I like to think of epistemology like a game: maximise the number of true beliefs you hold, and minimise the number of false beliefs.

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Ex Hypothesi August 24, 2010 at 10:30 am

Luke,
Russell’s clock is a much more intuitive Gettier case. Suppose a clock stopped working at 12 midnight and at 12 noon the next day I look at the clock and form the belief “it’s 12 noon”. My belief is true, and have what most would consider justification, since clocks usually tell us what time it is. Hence I have satisfied the justified true belief conditions and yet it seems I don’t have knowledge, for it’s just a matter of dumb luck that clock was pointing to the right time.

A general point: you say that “what we need is not [an account of knowledge], but practical advice on how to reliably form true beliefs.” This presupposes that we KNOW that we have true beliefs and that we have enough true beliefs that we can abstract from their lot the reliable mechanism that produced them. But if we already know that we have true beliefs, wouldn’t we ipso facto know by what mechanism they were produced? And if we knew of that reliable belief producing mechanism, what more advice would we need?

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Jacopo August 24, 2010 at 11:30 am

Luke, do you mean our concepts weren’t evolved in a logician’s lab? Otherwise I don’t understand your comment :)

Also, thanks for pointing out that book. Philosophy needs to engage – as equals, not in a half-hearted way – with relevant disciplines like psychology if it wants to continue making interesting progress. At least IMO.

Hendy, as you describe it, Sewall’s approach (I haven’t the time to read his entry atm) seems pretty similar to Horwich’s minimalism.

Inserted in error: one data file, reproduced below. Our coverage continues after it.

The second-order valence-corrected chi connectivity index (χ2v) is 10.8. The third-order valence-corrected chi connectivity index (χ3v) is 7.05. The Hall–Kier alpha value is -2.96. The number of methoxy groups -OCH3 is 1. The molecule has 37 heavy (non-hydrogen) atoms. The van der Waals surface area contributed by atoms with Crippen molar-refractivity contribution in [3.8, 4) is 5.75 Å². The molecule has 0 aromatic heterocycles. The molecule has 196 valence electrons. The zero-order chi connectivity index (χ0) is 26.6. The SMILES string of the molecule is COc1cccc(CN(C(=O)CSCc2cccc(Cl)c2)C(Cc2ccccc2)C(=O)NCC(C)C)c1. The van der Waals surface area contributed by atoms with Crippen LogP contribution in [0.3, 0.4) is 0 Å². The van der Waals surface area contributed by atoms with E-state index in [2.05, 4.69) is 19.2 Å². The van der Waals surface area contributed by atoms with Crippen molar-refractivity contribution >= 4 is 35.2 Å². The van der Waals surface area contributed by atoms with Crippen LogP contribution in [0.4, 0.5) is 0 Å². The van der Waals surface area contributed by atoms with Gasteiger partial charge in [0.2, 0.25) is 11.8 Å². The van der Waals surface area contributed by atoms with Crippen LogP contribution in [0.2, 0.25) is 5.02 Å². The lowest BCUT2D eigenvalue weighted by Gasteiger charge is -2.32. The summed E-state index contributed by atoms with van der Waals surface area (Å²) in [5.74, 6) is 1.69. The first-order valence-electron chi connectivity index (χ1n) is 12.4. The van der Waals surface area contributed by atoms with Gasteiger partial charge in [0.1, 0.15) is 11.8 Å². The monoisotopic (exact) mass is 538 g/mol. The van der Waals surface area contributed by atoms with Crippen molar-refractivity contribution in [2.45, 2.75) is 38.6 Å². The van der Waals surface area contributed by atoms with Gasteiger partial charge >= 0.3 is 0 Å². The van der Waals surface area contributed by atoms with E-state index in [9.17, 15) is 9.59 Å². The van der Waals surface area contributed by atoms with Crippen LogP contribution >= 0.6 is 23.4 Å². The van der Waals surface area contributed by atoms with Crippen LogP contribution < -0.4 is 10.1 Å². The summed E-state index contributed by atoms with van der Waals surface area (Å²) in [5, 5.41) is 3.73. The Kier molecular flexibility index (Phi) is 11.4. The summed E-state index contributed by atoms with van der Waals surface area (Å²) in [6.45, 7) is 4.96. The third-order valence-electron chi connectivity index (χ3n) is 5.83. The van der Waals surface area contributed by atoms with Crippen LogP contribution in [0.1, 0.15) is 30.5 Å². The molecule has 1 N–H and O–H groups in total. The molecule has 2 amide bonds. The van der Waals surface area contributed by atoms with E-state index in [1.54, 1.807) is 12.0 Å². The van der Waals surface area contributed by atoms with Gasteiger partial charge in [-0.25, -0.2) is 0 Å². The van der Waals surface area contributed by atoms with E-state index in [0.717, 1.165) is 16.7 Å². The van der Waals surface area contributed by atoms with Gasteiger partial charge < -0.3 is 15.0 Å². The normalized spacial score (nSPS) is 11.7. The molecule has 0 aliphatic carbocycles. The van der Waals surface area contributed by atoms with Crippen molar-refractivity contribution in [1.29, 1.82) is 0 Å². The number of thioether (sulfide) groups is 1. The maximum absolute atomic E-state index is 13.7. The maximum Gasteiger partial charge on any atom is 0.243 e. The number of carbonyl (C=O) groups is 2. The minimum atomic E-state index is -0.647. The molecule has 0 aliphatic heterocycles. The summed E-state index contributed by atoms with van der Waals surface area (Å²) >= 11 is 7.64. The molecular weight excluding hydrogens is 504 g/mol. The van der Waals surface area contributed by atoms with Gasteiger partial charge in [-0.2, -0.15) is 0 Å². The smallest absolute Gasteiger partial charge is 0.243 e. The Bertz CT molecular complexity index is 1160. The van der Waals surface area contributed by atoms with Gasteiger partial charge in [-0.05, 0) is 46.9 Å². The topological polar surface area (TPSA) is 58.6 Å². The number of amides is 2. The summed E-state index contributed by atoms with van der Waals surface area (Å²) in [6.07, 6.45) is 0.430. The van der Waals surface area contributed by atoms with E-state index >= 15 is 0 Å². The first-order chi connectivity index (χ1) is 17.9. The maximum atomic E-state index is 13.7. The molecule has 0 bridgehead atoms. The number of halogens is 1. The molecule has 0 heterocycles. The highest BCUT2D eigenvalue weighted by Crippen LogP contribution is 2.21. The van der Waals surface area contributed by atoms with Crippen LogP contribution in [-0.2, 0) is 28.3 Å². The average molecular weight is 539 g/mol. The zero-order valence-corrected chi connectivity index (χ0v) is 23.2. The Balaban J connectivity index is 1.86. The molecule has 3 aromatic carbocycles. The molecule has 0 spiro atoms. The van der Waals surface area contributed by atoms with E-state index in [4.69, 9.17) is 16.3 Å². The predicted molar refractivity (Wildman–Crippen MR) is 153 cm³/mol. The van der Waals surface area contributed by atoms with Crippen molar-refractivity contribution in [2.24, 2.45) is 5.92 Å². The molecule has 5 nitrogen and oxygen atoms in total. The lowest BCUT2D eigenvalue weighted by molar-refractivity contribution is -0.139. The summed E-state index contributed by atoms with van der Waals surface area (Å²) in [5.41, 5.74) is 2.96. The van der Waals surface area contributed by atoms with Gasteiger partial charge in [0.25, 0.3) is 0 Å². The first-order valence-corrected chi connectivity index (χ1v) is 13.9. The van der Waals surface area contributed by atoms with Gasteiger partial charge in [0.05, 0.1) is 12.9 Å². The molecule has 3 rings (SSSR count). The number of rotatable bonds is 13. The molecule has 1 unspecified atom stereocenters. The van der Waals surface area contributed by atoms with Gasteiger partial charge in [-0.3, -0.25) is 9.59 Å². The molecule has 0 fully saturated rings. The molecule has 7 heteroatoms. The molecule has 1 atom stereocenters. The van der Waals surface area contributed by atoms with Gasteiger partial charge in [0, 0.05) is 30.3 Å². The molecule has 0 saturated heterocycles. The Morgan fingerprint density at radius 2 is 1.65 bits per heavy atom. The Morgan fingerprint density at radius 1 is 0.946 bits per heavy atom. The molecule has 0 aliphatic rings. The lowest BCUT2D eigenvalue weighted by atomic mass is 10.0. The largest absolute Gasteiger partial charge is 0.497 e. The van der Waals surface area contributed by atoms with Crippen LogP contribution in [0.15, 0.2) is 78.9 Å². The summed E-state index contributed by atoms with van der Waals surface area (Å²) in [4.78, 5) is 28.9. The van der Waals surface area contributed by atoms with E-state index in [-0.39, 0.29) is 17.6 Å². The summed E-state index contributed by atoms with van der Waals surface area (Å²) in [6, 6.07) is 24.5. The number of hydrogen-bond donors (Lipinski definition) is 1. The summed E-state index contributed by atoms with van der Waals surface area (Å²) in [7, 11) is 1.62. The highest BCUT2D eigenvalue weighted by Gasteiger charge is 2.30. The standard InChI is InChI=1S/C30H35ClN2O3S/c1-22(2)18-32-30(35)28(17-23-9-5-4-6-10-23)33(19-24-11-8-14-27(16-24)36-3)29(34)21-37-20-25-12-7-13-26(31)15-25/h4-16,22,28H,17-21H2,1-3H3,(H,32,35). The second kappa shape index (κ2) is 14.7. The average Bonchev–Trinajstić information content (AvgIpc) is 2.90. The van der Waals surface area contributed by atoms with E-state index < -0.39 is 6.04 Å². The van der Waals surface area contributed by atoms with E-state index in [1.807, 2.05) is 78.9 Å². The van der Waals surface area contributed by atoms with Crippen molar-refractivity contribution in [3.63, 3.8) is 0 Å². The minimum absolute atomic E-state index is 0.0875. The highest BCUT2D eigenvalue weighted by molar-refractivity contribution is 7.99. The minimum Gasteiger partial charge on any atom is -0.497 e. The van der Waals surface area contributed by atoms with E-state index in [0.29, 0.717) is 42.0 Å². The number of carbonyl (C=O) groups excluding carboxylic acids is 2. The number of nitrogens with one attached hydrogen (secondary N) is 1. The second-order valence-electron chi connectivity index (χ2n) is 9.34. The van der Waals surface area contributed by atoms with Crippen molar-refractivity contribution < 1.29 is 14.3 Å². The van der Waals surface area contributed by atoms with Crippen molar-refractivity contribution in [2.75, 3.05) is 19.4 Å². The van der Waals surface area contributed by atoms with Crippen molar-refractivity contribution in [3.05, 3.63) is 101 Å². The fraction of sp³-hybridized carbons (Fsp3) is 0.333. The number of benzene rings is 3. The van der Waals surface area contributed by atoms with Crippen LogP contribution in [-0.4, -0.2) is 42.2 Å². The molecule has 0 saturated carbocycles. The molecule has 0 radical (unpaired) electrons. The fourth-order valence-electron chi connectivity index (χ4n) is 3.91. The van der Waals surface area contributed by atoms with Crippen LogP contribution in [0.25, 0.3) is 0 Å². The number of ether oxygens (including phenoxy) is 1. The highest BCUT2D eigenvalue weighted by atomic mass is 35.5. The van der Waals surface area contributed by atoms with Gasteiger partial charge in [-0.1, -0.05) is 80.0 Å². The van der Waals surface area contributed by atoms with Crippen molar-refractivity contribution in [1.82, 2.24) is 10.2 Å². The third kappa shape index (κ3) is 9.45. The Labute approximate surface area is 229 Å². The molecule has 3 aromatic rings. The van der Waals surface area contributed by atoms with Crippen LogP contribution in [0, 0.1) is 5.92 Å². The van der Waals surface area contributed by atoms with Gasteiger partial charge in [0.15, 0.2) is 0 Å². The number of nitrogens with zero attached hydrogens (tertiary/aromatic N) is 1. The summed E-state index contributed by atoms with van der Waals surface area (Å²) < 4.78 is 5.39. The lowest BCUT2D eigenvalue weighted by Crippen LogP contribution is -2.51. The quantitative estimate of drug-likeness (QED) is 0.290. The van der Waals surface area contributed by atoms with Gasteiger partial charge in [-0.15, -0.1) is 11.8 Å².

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lukeprog August 24, 2010 at 12:00 pm

Jacopo,

Thanks, I fixed my comment.

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Hendy August 24, 2010 at 12:41 pm

@Luke:

Oh, also… do you have a brief summary of how this proposed system gets around circularity and evil demon problems? I have mini-debates with JustinMartyr constantly at FaithHeuristic and he’s certain that (as far as I can tell) nothing except moderate foundationalism and/or reformed epistemology which allow first principles/justified basic beliefs gets around justifying the system itself or demon problems (world created 5min ago, matrix, etc.).

What are your thoughts on how strategic reliabilism handles these issues?

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cl August 24, 2010 at 3:04 pm

Luke,

The core theory, which articulates the standards according to which desires are evaluated.

What prevents the person making the evaluation from relying on their intuitions? For example, concerning pederasty, I believe Alonzo’s arguments lack of cohesive arguments suggest that he might be relying on intuition in his assessments. He simply chalks it up as “probably wrong,” offers no support other than a vague allusion to “venereal disease,” and calls it a day. Does anybody else see a problem with that? Or am I the lone dissenter in that regard? I want answers, and explanations, not unfounded assertions.

The same goes for the bigoted statements you’ve made about creationists. Since you refuse to defend your position when challenged, I have no choice but to suspect that either bias, ignorance or intuition guides your evaluation there.

How can we be sure intuitions aren’t getting in the way?